Prostate Cancer Awareness Month: Where to Go to Get Involved
September 4, 2015
With all of the change occurring in the month of September from back to school to pumpkin-flavored everything, one may overlook the fact that September is Prostate Cancer Awareness Month. For men over 40, prostate cancer is a topic that cannot be ignored. 1 in 7 men will be diagnosed with prostate cancer in their lifetime, and it is the second leading cause of cancer death in American men behind lung cancer.
To help raise awareness, we’ve chosen some unique initiatives aimed at eradicating prostate cancer.
- Zero is a national nonprofit organization with the mission to end prostate cancer. Their goal is to lead the fight to end prostate cancer by advancing research, encouraging action, and providing education and support to men and their families. While they offer a variety of programs, their premier program is the ZERO Prostate Cancer Run/Walk, the largest men's health event series in America.
- Movember is likely the most well known initiative concerning men’s health. Movember encourages men to grow (and women to support) the moustache during the month of November. Participants begin by signing up, shaving their face clean on November 1st, growing and grooming a full moustache and submitting periodical photos to showcase their mo. This is all while using that moustache as a conversation starter about men’s health and raising funds for prostate cancer, testicular cancer, and mental health.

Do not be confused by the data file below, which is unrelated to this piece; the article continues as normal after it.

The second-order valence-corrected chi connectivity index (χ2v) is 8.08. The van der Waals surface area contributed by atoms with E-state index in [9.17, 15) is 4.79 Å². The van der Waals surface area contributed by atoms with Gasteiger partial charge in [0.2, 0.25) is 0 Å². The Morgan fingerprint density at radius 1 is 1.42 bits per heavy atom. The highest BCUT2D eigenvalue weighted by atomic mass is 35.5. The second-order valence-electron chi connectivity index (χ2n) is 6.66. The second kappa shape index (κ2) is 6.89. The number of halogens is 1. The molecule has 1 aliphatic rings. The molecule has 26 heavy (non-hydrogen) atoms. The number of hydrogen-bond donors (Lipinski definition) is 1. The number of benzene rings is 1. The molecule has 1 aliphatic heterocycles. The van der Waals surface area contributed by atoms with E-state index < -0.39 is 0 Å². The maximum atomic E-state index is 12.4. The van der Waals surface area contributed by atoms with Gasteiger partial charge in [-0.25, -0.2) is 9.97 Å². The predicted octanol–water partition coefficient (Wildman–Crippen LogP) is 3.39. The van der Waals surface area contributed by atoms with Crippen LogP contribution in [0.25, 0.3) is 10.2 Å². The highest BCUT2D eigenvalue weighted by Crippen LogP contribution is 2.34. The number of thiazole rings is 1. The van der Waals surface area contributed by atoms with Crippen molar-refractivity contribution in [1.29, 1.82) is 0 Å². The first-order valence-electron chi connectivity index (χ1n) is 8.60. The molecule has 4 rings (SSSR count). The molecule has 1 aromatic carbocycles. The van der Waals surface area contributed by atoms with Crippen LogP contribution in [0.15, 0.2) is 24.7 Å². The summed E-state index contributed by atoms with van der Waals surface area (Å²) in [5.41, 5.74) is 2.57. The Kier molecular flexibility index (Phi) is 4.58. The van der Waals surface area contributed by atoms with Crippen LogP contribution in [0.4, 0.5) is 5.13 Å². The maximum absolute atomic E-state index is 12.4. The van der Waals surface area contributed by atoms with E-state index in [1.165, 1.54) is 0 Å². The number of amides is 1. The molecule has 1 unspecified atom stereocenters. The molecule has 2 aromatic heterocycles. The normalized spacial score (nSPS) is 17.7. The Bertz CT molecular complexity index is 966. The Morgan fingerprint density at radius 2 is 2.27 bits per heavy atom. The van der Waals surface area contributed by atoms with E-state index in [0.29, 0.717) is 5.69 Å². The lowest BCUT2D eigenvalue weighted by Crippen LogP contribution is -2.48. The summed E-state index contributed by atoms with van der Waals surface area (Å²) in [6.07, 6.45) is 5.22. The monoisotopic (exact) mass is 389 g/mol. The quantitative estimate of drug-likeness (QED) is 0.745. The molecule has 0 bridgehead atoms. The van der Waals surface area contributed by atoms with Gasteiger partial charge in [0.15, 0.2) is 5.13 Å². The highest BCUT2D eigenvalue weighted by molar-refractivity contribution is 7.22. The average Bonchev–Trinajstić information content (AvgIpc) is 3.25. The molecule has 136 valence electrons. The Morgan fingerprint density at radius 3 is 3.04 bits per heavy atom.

- #pass4prostate is a rugby-based initiative created by the USA Eagles and Australian Rugby Union. Participants are asked to film themselves catching an object tossed to them from off screen, say why they're raising awareness and why not to "drop the ball", and pass the object rugby-style, off-screen as to symbolically pass the object to nominee(s) of their choice. Similar to the ALS Ice Bucket Challenge, participants are also encouraged to share on social media with the hashtag #pass4prostate to help raise awareness of the cause.
Nearly 99% of men with the most common types of prostate cancer will survive more than five years after diagnosis thanks to advances in treatment. To learn more about prostate cancer and the value of biospecimens for cancer research, please visit the following websites: